• making frequent links across the curriculum, so that concepts and skills are developed further by being applied in different, relevant contexts
• promoting an interest and enthusiasm for numeracy.


Religious and moral education:

Learning through religious education enables children and young people to:

• develop their knowledge and deepen their understanding of the Catholic faith
• investigate and understand the relevance of the Catholic faith to questions about truth and the meaning of life
• highlight, develop and foster the values, attitudes and practices which are compatible with a positive response to the invitation to faith
• develop the skills of reflection, discernment, critical thinking, and deciding how to act in accordance with an informed conscience when making moral decisions
• nurture the prayer life of the individual and of the school community
• understand and appreciate significant aspects of other Christian traditions and major world religions
• make a positive difference to themselves and the world by putting their beliefs and values into action.

 
Sciences:

Children and young people develop a range of analytical thinking skills in order to make sense of scientific evidence and concepts. This involves them:

• being open to new ideas and linking and applying learning
• thinking creatively and critically
• developing skills of reasoning to provide explanations and evaluations supported by evidence or justifications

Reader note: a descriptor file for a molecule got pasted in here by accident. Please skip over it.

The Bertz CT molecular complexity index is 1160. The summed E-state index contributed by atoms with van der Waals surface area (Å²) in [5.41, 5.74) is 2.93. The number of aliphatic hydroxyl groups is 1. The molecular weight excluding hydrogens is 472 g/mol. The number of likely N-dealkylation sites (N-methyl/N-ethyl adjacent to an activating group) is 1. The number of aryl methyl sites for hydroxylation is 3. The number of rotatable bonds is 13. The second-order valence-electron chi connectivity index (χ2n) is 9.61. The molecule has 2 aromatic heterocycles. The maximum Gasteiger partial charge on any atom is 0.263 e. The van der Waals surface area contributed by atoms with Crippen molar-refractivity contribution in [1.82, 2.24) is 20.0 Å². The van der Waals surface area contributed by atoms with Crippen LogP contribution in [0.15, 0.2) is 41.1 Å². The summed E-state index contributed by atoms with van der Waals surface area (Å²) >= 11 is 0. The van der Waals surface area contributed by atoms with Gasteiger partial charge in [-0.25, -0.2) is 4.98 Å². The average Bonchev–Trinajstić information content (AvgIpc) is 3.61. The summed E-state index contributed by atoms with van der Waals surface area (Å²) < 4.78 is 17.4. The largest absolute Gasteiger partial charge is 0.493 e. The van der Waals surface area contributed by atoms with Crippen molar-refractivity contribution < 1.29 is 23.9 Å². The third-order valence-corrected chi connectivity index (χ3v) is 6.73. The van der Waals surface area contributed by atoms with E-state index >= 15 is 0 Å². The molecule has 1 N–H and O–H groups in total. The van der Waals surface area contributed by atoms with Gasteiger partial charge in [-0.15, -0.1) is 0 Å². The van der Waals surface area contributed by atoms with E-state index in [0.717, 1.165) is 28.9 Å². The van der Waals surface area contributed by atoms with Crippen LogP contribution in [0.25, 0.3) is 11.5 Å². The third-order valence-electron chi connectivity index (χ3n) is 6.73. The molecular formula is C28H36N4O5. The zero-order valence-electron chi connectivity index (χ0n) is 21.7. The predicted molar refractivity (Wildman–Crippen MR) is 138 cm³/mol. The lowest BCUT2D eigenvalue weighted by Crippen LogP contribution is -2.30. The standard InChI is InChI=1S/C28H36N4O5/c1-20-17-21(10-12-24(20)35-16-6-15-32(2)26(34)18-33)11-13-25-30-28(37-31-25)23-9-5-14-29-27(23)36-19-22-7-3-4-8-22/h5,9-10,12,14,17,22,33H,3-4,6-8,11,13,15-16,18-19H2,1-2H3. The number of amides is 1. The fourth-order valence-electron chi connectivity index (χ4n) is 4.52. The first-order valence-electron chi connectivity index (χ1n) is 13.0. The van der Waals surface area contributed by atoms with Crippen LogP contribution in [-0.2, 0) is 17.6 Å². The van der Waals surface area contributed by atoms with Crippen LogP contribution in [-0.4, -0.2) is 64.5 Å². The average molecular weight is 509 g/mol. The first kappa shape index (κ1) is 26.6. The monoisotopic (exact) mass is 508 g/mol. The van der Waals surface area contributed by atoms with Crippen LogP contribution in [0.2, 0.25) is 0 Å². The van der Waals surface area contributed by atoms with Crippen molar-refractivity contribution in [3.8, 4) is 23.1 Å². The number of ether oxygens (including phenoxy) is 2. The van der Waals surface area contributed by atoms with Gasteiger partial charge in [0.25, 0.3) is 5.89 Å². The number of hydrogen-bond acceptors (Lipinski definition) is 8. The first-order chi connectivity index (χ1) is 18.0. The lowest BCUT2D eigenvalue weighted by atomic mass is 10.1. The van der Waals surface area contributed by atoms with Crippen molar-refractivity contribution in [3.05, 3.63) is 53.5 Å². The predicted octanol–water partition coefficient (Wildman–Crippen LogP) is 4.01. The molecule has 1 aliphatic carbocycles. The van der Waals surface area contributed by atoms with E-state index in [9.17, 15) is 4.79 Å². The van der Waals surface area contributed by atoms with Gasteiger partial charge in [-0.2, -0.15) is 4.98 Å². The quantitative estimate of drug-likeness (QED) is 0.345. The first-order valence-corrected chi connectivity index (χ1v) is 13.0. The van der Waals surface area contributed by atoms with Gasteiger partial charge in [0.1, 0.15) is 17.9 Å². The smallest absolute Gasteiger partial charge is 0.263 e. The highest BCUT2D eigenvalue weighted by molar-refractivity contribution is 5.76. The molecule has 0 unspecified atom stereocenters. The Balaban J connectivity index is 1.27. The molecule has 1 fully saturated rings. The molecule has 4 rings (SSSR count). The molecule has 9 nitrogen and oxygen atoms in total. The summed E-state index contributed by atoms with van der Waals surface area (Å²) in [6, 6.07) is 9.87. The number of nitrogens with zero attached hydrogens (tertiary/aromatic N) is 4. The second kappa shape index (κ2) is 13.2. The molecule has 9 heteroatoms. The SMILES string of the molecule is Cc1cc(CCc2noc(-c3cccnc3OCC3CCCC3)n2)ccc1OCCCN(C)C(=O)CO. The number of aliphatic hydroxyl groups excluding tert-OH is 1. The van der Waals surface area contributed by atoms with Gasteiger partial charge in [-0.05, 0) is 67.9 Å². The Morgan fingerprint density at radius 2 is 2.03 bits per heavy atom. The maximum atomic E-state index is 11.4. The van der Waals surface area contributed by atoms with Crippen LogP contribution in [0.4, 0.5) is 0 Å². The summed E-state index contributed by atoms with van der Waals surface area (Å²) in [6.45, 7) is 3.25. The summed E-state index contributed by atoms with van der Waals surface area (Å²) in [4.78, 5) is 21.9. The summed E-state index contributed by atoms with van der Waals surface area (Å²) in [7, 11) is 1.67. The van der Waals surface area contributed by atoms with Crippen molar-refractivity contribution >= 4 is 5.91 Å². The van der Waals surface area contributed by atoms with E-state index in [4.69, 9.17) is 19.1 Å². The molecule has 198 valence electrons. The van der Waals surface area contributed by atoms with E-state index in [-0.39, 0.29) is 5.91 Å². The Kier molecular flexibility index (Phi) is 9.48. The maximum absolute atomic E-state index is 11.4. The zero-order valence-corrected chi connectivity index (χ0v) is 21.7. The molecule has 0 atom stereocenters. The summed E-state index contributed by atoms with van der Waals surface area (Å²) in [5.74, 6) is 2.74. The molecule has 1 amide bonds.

• making predictions, generalisations and deductions
• drawing conclusions based on reliable scientific evidence.


Social studies:

Through social studies, children and young people develop their understanding of the world by learning about other people and their values, in different times, places and circumstances; they also develop their understanding of their environment and of how it has been shaped. As they mature, children and young people’s experiences will be broadened using Scottish, British, European and wider contexts for learning, while maintaining a focus on the historical, social, geographic, economic and political changes that have shaped Scotland. Children and young people learn about human achievements and about how to make sense of changes in society, of conflicts and of environmental issues. With greater understanding comes the opportunity and ability to influence events by exercising informed and responsible citizenship.

 
Technologies:
 
Practical activities in the technologies offer children and young people opportunities to develop:

• curiosity and problem-solving skills, a capacity to work with others and take initiative
• planning and organisational skills in a range of contexts
• creativity and innovation, for example though ICT and computer aided design and manufacturing approaches
• skills in using tools, equipment, software and materials
• skills in collaborating, leading and interacting with others
critical thinking through exploration and discovery within a range of learning contexts
• discussion and debate
• searching and retrieving information to inform thinking within diverse learning contexts
• making connections between specialist skills developed within learning and skills for work
• evaluating products, systems and services
• presentation skills.